Survey: mainframes now being service-enabled, not replaced

A new survey finds modernization is preferable to replacing Big Iron. Times have changed.

A new survey confirms what many of us already suspected: that mainframe and other legacy systems are no longer being ripped up and replaced. Instead, the operative term is now "modernization." And SOA has helped fuel this sea change.

A new survey finds modernizing is preferable to replacing Big Iron. Times have changed.

Software AG, which has been active in the legacy modernization space for some time, recently issued the results of a survey it commissioned of 180 of its customers, and found there is little interest in throwing out the mainframe with the bath water. (Report available for download here.)

The survey found that 75% of survey participants indicated that they were considering modernization, compared to 29% that were considering replacing their legacy applications. (Multiple responses were permitted.) Another 25% were considering rewriting their legacy apps, and six percent were considering outsourcing.

How times have changed since the beginning of the decade. The survey reports that all enterprises wanted to do back then is cut, cut, and consolidate. However, these issues received the most “minimally concerned” or “not at all concerned” responses in the current survey, Software AG reports.

Now, the emphasis is on business-centric and forward-looking issues such as real-time access to legacy data, agility, flexibility, reuse of legacy-based services across multiple systems and support for SOA.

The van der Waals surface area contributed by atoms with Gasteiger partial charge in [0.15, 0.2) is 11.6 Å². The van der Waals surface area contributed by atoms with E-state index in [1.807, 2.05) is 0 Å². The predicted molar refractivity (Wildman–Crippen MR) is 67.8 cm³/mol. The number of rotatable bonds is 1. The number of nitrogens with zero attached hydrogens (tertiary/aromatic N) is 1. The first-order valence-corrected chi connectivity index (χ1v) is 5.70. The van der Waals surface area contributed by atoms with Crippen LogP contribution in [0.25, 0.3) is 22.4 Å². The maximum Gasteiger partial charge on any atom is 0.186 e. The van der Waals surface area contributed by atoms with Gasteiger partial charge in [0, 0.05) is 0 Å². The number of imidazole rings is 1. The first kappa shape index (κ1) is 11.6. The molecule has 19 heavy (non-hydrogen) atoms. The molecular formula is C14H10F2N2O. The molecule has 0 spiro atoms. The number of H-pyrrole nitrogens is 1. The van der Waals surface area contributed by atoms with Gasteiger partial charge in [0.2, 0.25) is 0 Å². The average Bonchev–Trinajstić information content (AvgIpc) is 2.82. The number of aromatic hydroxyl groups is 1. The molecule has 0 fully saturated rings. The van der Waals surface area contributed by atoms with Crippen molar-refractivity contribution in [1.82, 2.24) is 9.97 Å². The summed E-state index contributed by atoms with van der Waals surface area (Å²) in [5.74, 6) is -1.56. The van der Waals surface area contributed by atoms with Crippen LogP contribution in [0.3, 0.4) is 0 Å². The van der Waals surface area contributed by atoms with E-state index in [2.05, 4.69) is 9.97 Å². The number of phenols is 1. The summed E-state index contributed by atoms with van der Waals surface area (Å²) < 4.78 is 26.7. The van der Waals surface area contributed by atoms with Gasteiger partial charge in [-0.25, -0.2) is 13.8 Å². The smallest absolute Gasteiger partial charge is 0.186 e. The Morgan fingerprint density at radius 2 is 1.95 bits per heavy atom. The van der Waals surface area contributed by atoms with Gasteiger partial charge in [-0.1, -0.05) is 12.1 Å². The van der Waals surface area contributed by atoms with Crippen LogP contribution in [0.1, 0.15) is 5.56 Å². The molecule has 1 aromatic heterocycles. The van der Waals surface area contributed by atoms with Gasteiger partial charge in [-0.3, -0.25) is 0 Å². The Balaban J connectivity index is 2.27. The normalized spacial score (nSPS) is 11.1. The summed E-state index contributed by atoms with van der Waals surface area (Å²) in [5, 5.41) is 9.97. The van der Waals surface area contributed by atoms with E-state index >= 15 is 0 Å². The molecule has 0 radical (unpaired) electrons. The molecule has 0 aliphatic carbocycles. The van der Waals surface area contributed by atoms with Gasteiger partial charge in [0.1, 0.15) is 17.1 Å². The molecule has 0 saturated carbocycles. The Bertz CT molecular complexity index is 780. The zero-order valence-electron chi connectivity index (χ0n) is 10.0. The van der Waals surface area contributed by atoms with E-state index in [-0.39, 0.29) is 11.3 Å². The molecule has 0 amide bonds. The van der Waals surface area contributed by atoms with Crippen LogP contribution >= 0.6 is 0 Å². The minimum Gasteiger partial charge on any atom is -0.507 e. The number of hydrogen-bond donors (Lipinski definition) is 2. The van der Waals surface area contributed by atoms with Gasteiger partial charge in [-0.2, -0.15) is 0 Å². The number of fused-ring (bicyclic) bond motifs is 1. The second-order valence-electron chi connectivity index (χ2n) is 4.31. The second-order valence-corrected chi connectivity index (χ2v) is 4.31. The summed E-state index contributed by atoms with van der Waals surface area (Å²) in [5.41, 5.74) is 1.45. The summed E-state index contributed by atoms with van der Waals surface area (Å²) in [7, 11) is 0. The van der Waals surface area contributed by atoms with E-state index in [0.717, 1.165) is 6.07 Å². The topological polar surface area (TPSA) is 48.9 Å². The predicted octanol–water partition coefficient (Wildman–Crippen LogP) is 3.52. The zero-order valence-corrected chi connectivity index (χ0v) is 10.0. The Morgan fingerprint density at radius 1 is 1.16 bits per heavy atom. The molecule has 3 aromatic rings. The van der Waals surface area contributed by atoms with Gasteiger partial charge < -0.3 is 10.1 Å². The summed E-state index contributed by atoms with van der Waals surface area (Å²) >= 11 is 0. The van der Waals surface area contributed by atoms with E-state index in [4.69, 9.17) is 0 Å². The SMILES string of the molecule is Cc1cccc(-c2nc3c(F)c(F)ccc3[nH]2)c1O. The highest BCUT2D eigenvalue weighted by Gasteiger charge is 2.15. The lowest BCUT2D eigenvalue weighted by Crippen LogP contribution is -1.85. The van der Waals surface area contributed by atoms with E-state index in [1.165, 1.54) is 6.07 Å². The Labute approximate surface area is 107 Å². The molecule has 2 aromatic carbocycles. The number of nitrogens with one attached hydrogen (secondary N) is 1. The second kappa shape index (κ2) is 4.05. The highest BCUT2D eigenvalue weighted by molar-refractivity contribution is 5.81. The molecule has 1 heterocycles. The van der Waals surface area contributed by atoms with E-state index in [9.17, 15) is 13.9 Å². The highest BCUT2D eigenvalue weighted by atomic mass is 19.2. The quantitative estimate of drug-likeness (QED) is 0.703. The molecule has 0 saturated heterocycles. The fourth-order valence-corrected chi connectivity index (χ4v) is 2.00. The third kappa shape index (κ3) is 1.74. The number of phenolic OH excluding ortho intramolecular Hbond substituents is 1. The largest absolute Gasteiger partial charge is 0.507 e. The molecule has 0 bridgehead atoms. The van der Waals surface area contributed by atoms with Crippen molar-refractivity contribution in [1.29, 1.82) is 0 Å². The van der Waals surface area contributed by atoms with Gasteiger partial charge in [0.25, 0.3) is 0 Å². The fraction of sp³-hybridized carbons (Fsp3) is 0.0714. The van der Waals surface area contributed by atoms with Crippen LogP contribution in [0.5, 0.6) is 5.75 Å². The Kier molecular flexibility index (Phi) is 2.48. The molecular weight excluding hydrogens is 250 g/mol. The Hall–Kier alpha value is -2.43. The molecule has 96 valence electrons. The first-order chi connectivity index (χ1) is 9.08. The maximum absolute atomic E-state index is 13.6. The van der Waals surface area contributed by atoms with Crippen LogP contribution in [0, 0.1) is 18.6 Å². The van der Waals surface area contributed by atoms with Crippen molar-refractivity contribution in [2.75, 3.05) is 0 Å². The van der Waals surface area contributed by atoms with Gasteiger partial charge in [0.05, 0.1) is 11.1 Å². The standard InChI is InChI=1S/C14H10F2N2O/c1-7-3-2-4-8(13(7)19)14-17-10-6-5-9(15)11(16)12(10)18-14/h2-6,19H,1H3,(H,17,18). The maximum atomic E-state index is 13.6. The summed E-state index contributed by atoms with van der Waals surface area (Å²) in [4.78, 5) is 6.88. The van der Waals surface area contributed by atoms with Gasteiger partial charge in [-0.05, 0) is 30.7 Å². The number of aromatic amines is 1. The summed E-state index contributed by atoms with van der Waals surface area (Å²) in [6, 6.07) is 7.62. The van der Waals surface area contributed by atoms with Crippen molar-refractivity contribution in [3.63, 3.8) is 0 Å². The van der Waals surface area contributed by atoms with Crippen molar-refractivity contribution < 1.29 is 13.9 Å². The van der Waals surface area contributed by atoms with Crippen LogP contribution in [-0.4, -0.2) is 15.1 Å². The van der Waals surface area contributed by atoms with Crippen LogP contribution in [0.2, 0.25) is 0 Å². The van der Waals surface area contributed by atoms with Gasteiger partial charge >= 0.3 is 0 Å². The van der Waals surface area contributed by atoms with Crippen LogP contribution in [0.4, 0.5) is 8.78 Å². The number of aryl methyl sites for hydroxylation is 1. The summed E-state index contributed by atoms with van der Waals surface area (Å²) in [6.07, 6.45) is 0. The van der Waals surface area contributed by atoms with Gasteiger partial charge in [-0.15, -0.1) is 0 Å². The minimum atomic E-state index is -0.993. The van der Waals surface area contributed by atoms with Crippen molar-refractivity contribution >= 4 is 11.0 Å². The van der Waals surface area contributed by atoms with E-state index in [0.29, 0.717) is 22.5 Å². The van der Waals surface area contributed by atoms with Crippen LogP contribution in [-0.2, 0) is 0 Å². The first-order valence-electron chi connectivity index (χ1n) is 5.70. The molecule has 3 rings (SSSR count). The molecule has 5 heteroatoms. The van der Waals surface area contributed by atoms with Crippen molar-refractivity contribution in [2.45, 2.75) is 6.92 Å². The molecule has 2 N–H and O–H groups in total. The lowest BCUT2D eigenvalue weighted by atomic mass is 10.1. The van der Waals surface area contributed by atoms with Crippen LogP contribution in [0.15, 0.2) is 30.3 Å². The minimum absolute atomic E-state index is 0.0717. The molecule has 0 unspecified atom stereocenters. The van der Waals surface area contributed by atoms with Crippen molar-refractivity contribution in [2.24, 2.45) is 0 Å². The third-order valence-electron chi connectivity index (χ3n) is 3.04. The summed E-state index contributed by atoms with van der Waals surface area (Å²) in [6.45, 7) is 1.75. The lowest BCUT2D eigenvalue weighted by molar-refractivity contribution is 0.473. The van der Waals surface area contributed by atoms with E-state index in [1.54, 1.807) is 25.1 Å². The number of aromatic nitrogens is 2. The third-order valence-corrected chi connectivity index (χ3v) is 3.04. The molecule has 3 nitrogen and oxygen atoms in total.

However, modernization is easier thought about than done. A majority, 52%, also said they had concerns about their system's ability to support SOA. About 51% said that a major issue was the fact that "hard-coded and closed business rules" make it difficult to adapt their systems to new requirements. Thirty-five percent said that their systems' application code is not well structured for reuse.

More than 60% of respondents analyzed were "very" or "extremely" concerned about the flexibility of their legacy systems to be quickly modified to meet changing business requirements. Nearly 60% of respondents analyzed were "very" or "extremely" concerned about a real-time interaction between their legacy systems and other systems to support business process automation.

How difficult is it to bring together the batch-oriented ways of mainframe and legacy systems with the online ways of SOA? Dale Vecchio, analyst with Gartner, says the two are compatible, but not without some performance hits. In a recent article in Insurance Networking News (batch still rules in the insurance industry), Dale pointed out that it is possible to adapt batch processes to SOA:

"As organizations continue to evolve their application portfolios to leverage packaged software and new development, business rules will move to a myriad of places. Reusing those newly located business functions in batch jobs can make sense."

Web services that are part of SOA "could be provided from a non-mainframe environment, providing information back into a mainframe-based batch process," he said.

The biggest downside to SOA for batch applications, he said, "is performance. Batch jobs have historically processed large volumes of data in defined batch time windows overnight. If service calls introduce a level of delay or dramatic performance hits, then batch processing won't finish in time. Transaction volumes occur over the course of the work day and, while there are peak processing times in any organization, the volumes of processing in batch and the limited time windows leaves no room for error."